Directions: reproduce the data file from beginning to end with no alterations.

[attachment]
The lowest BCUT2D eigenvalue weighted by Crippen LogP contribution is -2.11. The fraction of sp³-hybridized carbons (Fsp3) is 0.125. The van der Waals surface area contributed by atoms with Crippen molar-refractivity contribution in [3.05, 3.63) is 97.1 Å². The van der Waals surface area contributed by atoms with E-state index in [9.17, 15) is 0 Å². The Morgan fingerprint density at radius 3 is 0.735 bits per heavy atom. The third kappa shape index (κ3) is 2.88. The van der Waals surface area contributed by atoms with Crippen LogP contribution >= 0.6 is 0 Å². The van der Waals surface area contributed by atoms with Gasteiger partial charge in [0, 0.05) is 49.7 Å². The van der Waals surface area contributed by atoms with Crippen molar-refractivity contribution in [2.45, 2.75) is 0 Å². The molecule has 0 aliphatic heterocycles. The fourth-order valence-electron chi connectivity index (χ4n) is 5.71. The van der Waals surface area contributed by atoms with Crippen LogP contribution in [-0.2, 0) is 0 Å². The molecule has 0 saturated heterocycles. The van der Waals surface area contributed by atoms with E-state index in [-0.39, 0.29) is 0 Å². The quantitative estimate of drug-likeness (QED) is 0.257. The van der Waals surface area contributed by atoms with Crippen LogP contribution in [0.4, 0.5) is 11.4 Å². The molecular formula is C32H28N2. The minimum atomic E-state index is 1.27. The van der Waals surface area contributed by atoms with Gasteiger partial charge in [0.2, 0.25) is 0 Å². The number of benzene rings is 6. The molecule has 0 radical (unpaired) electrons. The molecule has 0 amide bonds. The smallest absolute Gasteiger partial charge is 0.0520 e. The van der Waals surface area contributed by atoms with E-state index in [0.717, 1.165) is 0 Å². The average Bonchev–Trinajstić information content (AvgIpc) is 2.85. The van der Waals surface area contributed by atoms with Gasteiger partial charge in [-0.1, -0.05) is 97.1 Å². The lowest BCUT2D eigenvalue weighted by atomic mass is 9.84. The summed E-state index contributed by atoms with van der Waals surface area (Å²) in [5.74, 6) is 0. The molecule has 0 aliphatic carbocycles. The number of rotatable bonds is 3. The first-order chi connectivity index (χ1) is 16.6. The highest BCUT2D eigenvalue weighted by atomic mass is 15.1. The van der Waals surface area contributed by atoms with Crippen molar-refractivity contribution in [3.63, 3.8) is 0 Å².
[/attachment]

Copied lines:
The lowest BCUT2D eigenvalue weighted by Crippen LogP contribution is -2.11. The fraction of sp³-hybridized carbons (Fsp3) is 0.125. The van der Waals surface area contributed by atoms with Crippen molar-refractivity contribution in [3.05, 3.63) is 97.1 Å². The van der Waals surface area contributed by atoms with E-state index in [9.17, 15) is 0 Å². The Morgan fingerprint density at radius 3 is 0.735 bits per heavy atom. The third kappa shape index (κ3) is 2.88. The van der Waals surface area contributed by atoms with Crippen LogP contribution >= 0.6 is 0 Å². The van der Waals surface area contributed by atoms with Gasteiger partial charge in [0, 0.05) is 49.7 Å². The van der Waals surface area contributed by atoms with Crippen molar-refractivity contribution in [2.45, 2.75) is 0 Å². The molecule has 0 aliphatic heterocycles. The fourth-order valence-electron chi connectivity index (χ4n) is 5.71. The van der Waals surface area contributed by atoms with Crippen LogP contribution in [-0.2, 0) is 0 Å². The molecule has 0 saturated heterocycles. The van der Waals surface area contributed by atoms with E-state index in [-0.39, 0.29) is 0 Å². The quantitative estimate of drug-likeness (QED) is 0.257. The van der Waals surface area contributed by atoms with Crippen LogP contribution in [0.4, 0.5) is 11.4 Å². The molecular formula is C32H28N2. The minimum atomic E-state index is 1.27. The van der Waals surface area contributed by atoms with Gasteiger partial charge in [0.2, 0.25) is 0 Å². The number of benzene rings is 6. The molecule has 0 radical (unpaired) electrons. The molecule has 0 amide bonds. The smallest absolute Gasteiger partial charge is 0.0520 e. The van der Waals surface area contributed by atoms with E-state index in [0.717, 1.165) is 0 Å². The average Bonchev–Trinajstić information content (AvgIpc) is 2.85. The van der Waals surface area contributed by atoms with Gasteiger partial charge in [-0.1, -0.05) is 97.1 Å². The lowest BCUT2D eigenvalue weighted by atomic mass is 9.84. The summed E-state index contributed by atoms with van der Waals surface area (Å²) in [5.74, 6) is 0. The molecule has 0 aliphatic carbocycles. The number of rotatable bonds is 3. The first-order chi connectivity index (χ1) is 16.6. The highest BCUT2D eigenvalue weighted by atomic mass is 15.1. The van der Waals surface area contributed by atoms with Crippen molar-refractivity contribution in [3.63, 3.8) is 0 Å².